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I posted my final Medium post recently, discussing why I've moved my technical writing to DEV and my thoughts on blogging/content ownership in general.

medium.com/@seangwright/im-moving-...

I'm glad to see reinforcement of the ideas of an open-platform and serving the greater development community - both writers and readers.

This will result in developers holding DEV to a higher standard, and I believe you guys are up to the task.

Thanks for the hard work creating a great place for us! 👍👏

 

I do not have much experience with Medium or DEV except publishing my first article on both platforms in the last few days.

I published it on Medium on the 30.05 and so far got three views, the same article I put on DEV on the 02.06 and till now got 62 reactions, 666 views, one comment, and 61 followers.

It looks like this is the right place to publish articles for developers. 😄

 

So much this. The way that DEV works to get information to people, doesn't discriminate against new users. It gives a fair platform that allows your voice to be heard.

 
 

I use Medium as both a developer and non-developer. I agree they do not target the developer community, but have been reasonably happy with them as a literary community. I post short stories, poems, and other editorial pieces there. They tend to have more of an audience there than my programming articles.

It's the story of startups that ultimately you need a way to make money, and unless registered as a non-profit, you need to make profit. Bait-and-switch is almost essential at this point, as the market has been conditioned to want products cheaply. Additionally, services which profit from user data (profiling, such as Facebook), skew the price point at which services can be offered.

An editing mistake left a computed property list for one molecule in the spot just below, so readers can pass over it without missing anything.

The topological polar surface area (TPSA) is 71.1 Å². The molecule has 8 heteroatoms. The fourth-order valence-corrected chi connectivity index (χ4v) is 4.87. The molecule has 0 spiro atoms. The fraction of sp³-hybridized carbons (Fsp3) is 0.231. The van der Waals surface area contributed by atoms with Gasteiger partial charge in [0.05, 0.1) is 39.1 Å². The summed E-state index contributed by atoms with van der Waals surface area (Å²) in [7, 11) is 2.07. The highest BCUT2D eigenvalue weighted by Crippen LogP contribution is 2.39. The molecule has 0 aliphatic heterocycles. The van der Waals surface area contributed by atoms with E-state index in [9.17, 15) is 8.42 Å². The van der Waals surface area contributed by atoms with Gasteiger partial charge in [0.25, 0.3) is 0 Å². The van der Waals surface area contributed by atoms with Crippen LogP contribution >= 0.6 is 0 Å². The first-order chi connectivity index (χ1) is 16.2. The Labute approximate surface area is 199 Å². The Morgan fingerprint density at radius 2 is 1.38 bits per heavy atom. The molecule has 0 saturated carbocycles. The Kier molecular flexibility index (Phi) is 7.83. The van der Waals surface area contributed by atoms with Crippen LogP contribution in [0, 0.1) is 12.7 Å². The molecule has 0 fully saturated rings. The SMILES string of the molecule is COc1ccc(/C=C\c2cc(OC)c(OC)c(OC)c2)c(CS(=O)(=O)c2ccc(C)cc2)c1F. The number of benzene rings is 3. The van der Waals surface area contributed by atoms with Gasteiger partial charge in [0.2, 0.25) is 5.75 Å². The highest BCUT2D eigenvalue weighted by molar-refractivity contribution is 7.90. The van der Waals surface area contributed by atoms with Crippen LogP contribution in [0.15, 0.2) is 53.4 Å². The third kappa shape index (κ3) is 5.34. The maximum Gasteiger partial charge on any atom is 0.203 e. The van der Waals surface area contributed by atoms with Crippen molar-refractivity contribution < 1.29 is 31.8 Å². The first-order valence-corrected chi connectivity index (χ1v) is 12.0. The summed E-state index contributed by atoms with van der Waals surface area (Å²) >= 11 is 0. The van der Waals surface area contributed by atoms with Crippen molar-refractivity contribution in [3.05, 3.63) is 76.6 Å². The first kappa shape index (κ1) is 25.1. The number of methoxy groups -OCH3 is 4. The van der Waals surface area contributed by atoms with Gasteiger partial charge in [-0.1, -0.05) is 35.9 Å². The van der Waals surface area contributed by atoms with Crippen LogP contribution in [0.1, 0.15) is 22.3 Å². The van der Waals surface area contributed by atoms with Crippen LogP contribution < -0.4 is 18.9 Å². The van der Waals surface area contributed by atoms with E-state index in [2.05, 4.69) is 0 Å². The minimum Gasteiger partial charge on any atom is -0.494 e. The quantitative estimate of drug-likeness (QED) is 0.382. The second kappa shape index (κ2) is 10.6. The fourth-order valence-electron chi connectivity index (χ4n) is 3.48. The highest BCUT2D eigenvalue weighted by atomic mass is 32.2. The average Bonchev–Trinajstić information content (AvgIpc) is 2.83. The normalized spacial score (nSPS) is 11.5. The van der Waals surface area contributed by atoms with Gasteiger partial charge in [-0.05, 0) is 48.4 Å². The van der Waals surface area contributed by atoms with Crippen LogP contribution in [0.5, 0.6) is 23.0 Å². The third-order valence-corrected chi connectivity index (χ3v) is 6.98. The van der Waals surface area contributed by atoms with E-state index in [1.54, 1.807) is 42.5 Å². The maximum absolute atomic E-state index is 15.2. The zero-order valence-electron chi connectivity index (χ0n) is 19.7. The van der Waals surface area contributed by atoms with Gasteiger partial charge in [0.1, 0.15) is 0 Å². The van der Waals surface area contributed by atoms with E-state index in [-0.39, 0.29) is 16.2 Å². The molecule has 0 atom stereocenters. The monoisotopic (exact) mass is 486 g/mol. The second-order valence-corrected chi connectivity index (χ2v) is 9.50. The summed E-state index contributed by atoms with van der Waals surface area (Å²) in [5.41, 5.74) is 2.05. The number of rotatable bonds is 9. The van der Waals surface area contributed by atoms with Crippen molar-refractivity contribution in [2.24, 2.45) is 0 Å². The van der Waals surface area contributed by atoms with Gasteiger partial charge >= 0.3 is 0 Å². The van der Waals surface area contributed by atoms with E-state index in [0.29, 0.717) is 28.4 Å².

It's a difficult challenge to market a community and balance it with financial needs. The pressure only increases as the community increases in size. Many places face an unfortunate situation of either switching the service, or going bankrupt.

I'm glad you'll be open with the intentions and progress of dev.to. Every bit of success will be met with a new set of challenges to deal with. :)

 

Oh yes, I definitely agree with all of this.

 

I recently just started using DEV and you mention in your Post Script the RSS feed import and canonical settings. I have to say, it's WAY better than doing it with Medium. So thanks to you and your team for making that process awesome! I think the idea of POSSE (indieweb.org/POSSE) is super important to the web going forward :D

 

I think the idea of POSSE (indieweb.org/POSSE) is super important to the web going forward :D

Agreed. And what we really want to make sure is that it's both powerful and simple to do.

  • Simple: It just works when you need it to work, it isn't a matter of way too much manual effort to do simple things.
  • Powerful: It needs to leverage the platform well. There is certain kind of content that is kind of "special" for DEV, like our custom liquid embeds that augment markdown etc. We are compatible with RSS and markdown, but the best way to use our platform is to make the most of it, so we'll be thinking through ideas where compatibility and power are maintained.